J Korean Geriatr Soc.  2005 Mar;9(1):45-53.

Clinical Analysis of the Cultivator-Related Trauma Patients Over 65 Years of Age in Rural Communities of Western Gyeongsang Southern Province

Abstract

BACKGROUND
The number of old people has drastically increased in rural Korea, showing an increase of more than 20%. With the age of people using farm equipments on the rise, the number of cultivator-related injuries is also increasing due to inept driving, drunken driving, and traffic violation. Compared with young people, the seriousness of injuries by farm equipments is much higher in old people since the morbidity and mortality are high in these people who have many physical defects. Thus, the characteristics of old people who had received cultivator-related injuries were analyzed, centering around the injury mechanism, injured organs, hospital stay, mortality, injury severity score (ISS), complication, operation rate, and presence of previous chronic disease. Through this analysis, emergency measures in old people who received cultivator-related injuries and therapeutic approach were examined.
MATERIALS AND METHODS
The 114 patients who visited the emergency room at Gyeongsang University Hospital due to cultivator- related injuries from January 1999 to May 2002, were evaluated retrospectively. These 114 patients were divided into two age groups, ie., those older than 65-years of age and those younger than 65. Then, the analysis was made by comparing the gender, injured organ, operation rate, complications, involvement of alcohol at the time of accident, presence of chronic disease, hospital stay, ISS (injury severity score) and mortality.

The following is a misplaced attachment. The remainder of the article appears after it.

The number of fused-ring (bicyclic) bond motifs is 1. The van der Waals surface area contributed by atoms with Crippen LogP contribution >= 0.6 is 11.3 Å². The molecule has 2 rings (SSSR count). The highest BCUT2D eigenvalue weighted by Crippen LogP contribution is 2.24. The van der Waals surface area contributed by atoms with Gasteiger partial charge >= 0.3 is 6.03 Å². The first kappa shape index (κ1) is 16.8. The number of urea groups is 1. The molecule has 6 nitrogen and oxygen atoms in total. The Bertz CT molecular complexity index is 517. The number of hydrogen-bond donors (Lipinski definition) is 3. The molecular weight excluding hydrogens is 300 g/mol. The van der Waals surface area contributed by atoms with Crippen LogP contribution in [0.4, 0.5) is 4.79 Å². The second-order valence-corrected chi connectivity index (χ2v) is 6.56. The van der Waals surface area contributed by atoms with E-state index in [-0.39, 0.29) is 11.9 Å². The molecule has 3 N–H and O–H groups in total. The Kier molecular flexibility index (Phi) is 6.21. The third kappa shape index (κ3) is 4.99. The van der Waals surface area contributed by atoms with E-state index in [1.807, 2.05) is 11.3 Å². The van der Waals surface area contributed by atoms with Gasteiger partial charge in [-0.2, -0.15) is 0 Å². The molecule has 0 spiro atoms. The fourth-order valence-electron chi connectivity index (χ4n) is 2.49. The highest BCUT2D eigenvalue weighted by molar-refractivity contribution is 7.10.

RESULTS
1) Cultivator-related injuries were present in 42.1% of those patients older than 65-years of age in whom the mortality was 0.7%, which was significantly higher than that in the patients younger than 65-years of age(p<0.05). 2). The average hospital stay was significantly longer and ISS was significantly higher in those older than 65-years of age. 3) There were no significant differences in injured organs, injury mechanism, operation rate, presence of chronic disease, involvement of alcohol at the time of injury, number of injuries, and previous history of having been involved in cultivator-related injuries between the two groups. 4) Among 8 patients older than 65-years of age who had died, 6 died within 24 h of injury due mostly to handle-bar-related injuries. 5) The average ISS was 25.75 in those patients older than 65-years of age. This score was lower than that in those patients younger than 65-years of age but was not statistically significant.
CONCLUSION
Among those subjects who were involved in cultivator-related injuries, the mortality rate was significantly higher in those patients older than 65-years of age compared with those younger than 65-years of age. Thus, physicians should pay careful attention to older people through repeated physical examination and thorough evaluation. By recognizing many physical defects in older patients and the fact that most deaths occur within 24 h of injury, active intervention is needed not only at the time of initial emergency visit but also from the time of transporting the patient. In order to reduce deaths due to cultivator-related trauma, farmers should undergo regular safety lessons and be taught to check and maintain cultivators thoroughly and preventive measures such as improving the handle-bar structure and material are needed.

Keyword

Cultivator trauma; Elderly patients

MeSH Terms

Chronic Disease
Emergencies
Emergency Service, Hospital
Humans
Injury Severity Score
Korea
Length of Stay
Mortality
Physical Examination
Retrospective Studies
Rural Population*
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